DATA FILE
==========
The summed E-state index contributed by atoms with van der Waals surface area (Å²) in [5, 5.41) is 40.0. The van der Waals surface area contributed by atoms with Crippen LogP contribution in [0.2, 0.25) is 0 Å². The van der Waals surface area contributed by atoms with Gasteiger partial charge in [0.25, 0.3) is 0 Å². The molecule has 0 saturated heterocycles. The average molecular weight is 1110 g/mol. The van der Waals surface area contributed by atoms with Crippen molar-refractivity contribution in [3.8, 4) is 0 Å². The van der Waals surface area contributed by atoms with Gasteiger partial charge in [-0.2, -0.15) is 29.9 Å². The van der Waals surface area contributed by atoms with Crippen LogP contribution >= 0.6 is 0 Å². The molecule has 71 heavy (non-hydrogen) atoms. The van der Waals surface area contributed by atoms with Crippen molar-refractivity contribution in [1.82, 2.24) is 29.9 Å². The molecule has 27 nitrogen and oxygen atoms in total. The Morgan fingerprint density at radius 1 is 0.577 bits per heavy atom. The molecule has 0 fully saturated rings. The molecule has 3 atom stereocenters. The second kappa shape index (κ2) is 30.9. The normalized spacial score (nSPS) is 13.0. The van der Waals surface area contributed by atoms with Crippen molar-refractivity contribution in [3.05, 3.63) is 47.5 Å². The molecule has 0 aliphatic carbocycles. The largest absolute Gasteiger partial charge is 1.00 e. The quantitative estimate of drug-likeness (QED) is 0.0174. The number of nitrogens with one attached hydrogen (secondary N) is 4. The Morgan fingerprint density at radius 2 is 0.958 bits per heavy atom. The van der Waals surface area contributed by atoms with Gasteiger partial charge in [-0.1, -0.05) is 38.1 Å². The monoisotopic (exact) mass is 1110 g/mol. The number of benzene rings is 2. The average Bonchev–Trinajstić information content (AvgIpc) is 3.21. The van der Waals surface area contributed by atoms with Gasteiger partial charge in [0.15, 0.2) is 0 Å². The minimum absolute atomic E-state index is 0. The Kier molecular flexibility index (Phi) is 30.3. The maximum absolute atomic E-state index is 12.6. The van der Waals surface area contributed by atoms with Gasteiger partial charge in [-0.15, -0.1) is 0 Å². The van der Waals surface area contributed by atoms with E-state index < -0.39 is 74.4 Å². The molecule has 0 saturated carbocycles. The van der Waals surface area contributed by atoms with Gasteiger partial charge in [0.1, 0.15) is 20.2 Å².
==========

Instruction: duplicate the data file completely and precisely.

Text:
The summed E-state index contributed by atoms with van der Waals surface area (Å²) in [5, 5.41) is 40.0. The van der Waals surface area contributed by atoms with Crippen LogP contribution in [0.2, 0.25) is 0 Å². The van der Waals surface area contributed by atoms with Gasteiger partial charge in [0.25, 0.3) is 0 Å². The molecule has 0 saturated heterocycles. The average molecular weight is 1110 g/mol. The van der Waals surface area contributed by atoms with Crippen molar-refractivity contribution in [3.8, 4) is 0 Å². The van der Waals surface area contributed by atoms with Gasteiger partial charge in [-0.2, -0.15) is 29.9 Å². The van der Waals surface area contributed by atoms with Crippen LogP contribution >= 0.6 is 0 Å². The molecule has 71 heavy (non-hydrogen) atoms. The van der Waals surface area contributed by atoms with Crippen molar-refractivity contribution in [1.82, 2.24) is 29.9 Å². The molecule has 27 nitrogen and oxygen atoms in total. The Morgan fingerprint density at radius 1 is 0.577 bits per heavy atom. The molecule has 0 fully saturated rings. The molecule has 3 atom stereocenters. The second kappa shape index (κ2) is 30.9. The normalized spacial score (nSPS) is 13.0. The van der Waals surface area contributed by atoms with Crippen molar-refractivity contribution in [3.05, 3.63) is 47.5 Å². The molecule has 0 aliphatic carbocycles. The largest absolute Gasteiger partial charge is 1.00 e. The quantitative estimate of drug-likeness (QED) is 0.0174. The number of nitrogens with one attached hydrogen (secondary N) is 4. The Morgan fingerprint density at radius 2 is 0.958 bits per heavy atom. The van der Waals surface area contributed by atoms with Gasteiger partial charge in [-0.1, -0.05) is 38.1 Å². The monoisotopic (exact) mass is 1110 g/mol. The number of benzene rings is 2. The average Bonchev–Trinajstić information content (AvgIpc) is 3.21. The van der Waals surface area contributed by atoms with Gasteiger partial charge in [0.15, 0.2) is 0 Å². The minimum absolute atomic E-state index is 0. The Kier molecular flexibility index (Phi) is 30.3. The maximum absolute atomic E-state index is 12.6. The van der Waals surface area contributed by atoms with Gasteiger partial charge in [-0.15, -0.1) is 0 Å². The van der Waals surface area contributed by atoms with E-state index < -0.39 is 74.4 Å². The molecule has 0 saturated carbocycles. The van der Waals surface area contributed by atoms with Gasteiger partial charge in [0.1, 0.15) is 20.2 Å².